President Peter Mutharika on Wednesday told potential investors in London, United Kingdom (UK) that the local economy has improved tremendously to the point that local youths are selling cars like bananas along the country’s roads.
Mutharika was delivering a keynote address at the UK-Malawi Investment Forum which attracted many British investors.
“So far, we have made the right policy decisions and taken the right actions. Many positive-minded Malawians are busy pursuing the opportunities we have created and changing their lives. If you come to Malawi today, you will find young men and women selling cars like bananas along the roads in every town. More Malawians can now afford a car more than ever.
“In rural communities and remote villages, young Malawians are buying motorcycles everywhere. As a result, you will find mushrooming filling stations everywhere because we are consuming more fuel than ever. These are visible signs of a changing economy transforming the lives of our people,” Mutharika said.
He said Malawi is growing both at the macro-economic and micro-economic levels, saying the country has a very good macro-economic environment which every investor needs.
“Our inflation has been in the single digit with a stable local currency for the last four years. Inflation was at the average of 8.8 percent throughout 2019. At the same time, we have reduced our interest rate down to 13 percent. By the way, interest rate was 47 percent when I took government in 2014.
“Now we have comfortable reserves of forex that has gone up from two months to six months of import cover lately— the highest in the history of our country. In the past three years, we have registered impressive average growth of 4.7 percent. In 2019, our GDP grew by 5 percent. This is one of the best economic growth records in the world,” he said.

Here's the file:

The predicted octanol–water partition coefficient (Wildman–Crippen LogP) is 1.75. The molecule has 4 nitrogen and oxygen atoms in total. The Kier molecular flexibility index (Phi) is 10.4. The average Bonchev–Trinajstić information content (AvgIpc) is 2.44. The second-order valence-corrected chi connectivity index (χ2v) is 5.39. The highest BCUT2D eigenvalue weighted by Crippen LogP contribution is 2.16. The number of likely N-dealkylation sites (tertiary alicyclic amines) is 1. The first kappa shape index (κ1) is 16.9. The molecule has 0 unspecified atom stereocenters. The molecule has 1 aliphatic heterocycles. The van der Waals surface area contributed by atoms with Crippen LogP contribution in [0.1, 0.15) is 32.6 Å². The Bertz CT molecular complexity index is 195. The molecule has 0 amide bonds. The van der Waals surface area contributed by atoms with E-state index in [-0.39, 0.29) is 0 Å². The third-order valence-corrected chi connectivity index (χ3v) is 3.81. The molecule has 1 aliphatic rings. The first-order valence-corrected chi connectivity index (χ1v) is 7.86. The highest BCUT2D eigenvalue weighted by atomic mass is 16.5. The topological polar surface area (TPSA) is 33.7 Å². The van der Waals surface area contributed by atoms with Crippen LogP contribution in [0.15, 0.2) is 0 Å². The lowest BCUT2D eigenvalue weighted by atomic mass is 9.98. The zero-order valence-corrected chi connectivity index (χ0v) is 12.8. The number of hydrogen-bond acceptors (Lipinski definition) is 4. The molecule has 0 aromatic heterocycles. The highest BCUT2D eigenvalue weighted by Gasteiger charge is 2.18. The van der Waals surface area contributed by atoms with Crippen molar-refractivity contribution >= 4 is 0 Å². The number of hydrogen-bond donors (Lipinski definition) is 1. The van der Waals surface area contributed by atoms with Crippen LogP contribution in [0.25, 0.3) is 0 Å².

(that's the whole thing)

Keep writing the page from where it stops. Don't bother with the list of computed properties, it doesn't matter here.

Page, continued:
According to Mutharika, some economic commentators have forecast Malawi as the next economic boom in our part of Africa.
“Malawi has a lot of resources and opportunities. Malawi is not a poor country. It is only the people of Malawi who are poor.
As a matter of fact, poverty is an investment opportunity. Let me tell you a story that reminds us that poverty is an investment opportunity,” he said.
In its 10th Malawi Economic Monitor released last month, the World Bank downgraded Malawi’s Gross Domestic Product (GDP) growth outlook for 2019 by 0.1 percentage points to 4.4 percent.
Malawi needs a GDP growth rate of six percent per annum to maintain its current poverty levels and anything above six percent to reduce poverty.
The World Bank says it expects Malawi’s economic growth to gradually increase to 5.0 to 5.5 percent of GDP in the medium term.
“Sustained growth in both the agriculture sector and the energy sector from increased electricity supply are expected to contribute to increased economic activity. However, this outlook is susceptible to the risk of weather-related shocks, with poor rainfall having the potential to affect both agriculture production and electricity supply.
“Further, if the recent political impasse and demonstrations continue, this could also continue to weigh on growth and investment. Thus, there is an urgent need to implement structural reforms to strengthen growth and diversification as a means to increase incomes and job opportunities,” reads the Malawi Economic Monitor.